Heat Illness and HydrationheadingContent

Posted on August 03, 2013

woman smiling about to drink water from a bottleThe summer is heating up, but here in South Florida nothing stops our athletes and weekend warriors from getting out, playing sports, and exercising in the beautiful weather. However, with the temperatures and humidity increasing, we must take extra precautions to prevent dehydration and heat illness – which can be devastating, life-threatening injuries. The good news is with some knowledge and common sense, these are preventable injuries.

Water and hydration are important for athletic performance. Research studies have shown that during athletics, people do not drink enough to replace the losses from sweat. Most athletes only replace about two-thirds of their loss when practicing in a hot environment.

Thirst is not a reliable indicator of dehydration, and in fact once you are thirsty, you are already behind in your replacement.


Under prolonged exercise, especially in hot conditions, we may lose two liters of fluid per hour while sweating. This means we may need an additional four liters per day of water to maintain normal fluid balance. Dehydration not only causes poor performance which may lead to injury but has serious consequences when not prevented or treated.


Maintaining good hydration allows us to have a normal sweat response – which keeps the body temperature within a normal range. If we do not replace the electrolytes and water that we lose, our core temperature starts to rise leading to heat illness.

  • With only 1% loss of body weight due to water loss, core temperature starts to rise.
  • When approaching 5%, we see a significant strain on our heart and are unable to lose the heat through sweating.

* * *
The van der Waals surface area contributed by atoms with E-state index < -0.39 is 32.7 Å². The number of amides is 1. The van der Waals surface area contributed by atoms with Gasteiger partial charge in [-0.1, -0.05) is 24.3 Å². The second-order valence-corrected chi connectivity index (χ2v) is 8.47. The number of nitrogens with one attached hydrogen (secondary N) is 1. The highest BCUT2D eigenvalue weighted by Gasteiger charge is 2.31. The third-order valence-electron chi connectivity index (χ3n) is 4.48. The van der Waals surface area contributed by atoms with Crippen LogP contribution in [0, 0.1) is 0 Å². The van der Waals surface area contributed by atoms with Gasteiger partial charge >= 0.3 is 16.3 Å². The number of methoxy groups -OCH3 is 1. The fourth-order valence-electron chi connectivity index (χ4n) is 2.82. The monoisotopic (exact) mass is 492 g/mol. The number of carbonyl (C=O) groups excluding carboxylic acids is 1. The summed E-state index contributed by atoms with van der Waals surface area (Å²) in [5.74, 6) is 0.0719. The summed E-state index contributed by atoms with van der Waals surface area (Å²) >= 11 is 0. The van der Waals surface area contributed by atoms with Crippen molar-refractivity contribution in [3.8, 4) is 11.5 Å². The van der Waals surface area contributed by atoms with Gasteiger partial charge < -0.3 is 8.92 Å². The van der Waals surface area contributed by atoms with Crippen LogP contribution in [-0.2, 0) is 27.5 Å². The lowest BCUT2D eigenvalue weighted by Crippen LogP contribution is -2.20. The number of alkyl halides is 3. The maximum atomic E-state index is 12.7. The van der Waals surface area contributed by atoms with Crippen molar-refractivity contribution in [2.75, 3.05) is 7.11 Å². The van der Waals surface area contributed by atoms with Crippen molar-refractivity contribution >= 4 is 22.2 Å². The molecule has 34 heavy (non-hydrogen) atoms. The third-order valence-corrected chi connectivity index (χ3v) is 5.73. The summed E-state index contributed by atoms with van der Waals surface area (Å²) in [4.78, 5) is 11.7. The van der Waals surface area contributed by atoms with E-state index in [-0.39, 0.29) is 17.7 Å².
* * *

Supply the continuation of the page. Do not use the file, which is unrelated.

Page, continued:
• At about 7% loss, athletes may lose consciousness and collapse. It is common for an athlete to lose 2 to 6% body weight of water during athletic performance.


Heat illness is described as heat cramps, heat exhaustion, and heat stroke. When the body reaches a level of heat stroke, with a temperature sometimes as high as 105°F, all body mechanisms of cooling have failed and the sweating mechanisms have shut down. This is an emergency which, if untreated, can lead to death.


We can prevent these heat illnesses by:

  • Maintaining hydration.
    • Fluid replacement has to start before exercise continue during and must continue after exercise.
    • Drink at least 16 ounces of fluid two hours before athletic events, making sure it is not caffeinated.
    • Ideally, during exercise, replace sweat loss as it occurs.
    • Drink 8 ounces every 15 minutes in regular intervals to help replace fluid loss before thirst and dehydration occurs.
    • The ideal drink is ice cold water or commercial sports drinks with electrolytes and low sugar content.
  • Replacing electrolyte losses.
    • By eating well-balanced meals and increasing salt intake before athletic performance, especially in the heat, you can help maintain electrolyte balance.

The bottom line is that when you are dehydrated, your heart works harder, your body temperature increases, strength and endurance decrease, fatigue occurs faster and your mental capacity is reduced.

All of these lead to poor sports performance and potentially life-threatening heat stroke. Other ways to prevent heat illness include wearing lightweight, porous, light-colored clothing and changing your shirt if it becomes soaked in sweat.

Playing sports outside in high humidity in temperatures greater than 82°F has been shown to be a highly dangerous combination.

Parents, educate your children about the importance of paying attention to hydration – especially as the August month approaches and kids return to training camps for school sports such as soccer and football. Simply paying attention to hydration can make sports fun and injury free.